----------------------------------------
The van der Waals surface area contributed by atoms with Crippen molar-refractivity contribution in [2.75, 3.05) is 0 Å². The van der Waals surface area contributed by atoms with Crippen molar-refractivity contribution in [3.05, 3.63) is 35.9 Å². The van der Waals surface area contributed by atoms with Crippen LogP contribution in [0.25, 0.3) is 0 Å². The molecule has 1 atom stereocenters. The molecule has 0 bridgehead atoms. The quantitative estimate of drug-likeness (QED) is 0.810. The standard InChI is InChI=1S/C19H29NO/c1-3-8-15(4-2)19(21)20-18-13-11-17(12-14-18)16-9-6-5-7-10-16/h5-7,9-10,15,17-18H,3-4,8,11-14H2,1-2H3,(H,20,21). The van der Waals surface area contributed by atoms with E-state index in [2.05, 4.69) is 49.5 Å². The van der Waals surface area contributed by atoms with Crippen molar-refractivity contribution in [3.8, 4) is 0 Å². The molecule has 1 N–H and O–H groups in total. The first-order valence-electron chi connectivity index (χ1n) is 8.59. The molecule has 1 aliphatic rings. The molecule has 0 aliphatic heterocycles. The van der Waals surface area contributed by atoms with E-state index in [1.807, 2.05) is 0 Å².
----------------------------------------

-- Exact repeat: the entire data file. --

The van der Waals surface area contributed by atoms with Crippen molar-refractivity contribution in [2.75, 3.05) is 0 Å². The van der Waals surface area contributed by atoms with Crippen molar-refractivity contribution in [3.05, 3.63) is 35.9 Å². The van der Waals surface area contributed by atoms with Crippen LogP contribution in [0.25, 0.3) is 0 Å². The molecule has 1 atom stereocenters. The molecule has 0 bridgehead atoms. The quantitative estimate of drug-likeness (QED) is 0.810. The standard InChI is InChI=1S/C19H29NO/c1-3-8-15(4-2)19(21)20-18-13-11-17(12-14-18)16-9-6-5-7-10-16/h5-7,9-10,15,17-18H,3-4,8,11-14H2,1-2H3,(H,20,21). The van der Waals surface area contributed by atoms with E-state index in [2.05, 4.69) is 49.5 Å². The van der Waals surface area contributed by atoms with Crippen molar-refractivity contribution in [3.8, 4) is 0 Å². The molecule has 1 N–H and O–H groups in total. The first-order valence-electron chi connectivity index (χ1n) is 8.59. The molecule has 1 aliphatic rings. The molecule has 0 aliphatic heterocycles. The van der Waals surface area contributed by atoms with E-state index in [1.807, 2.05) is 0 Å².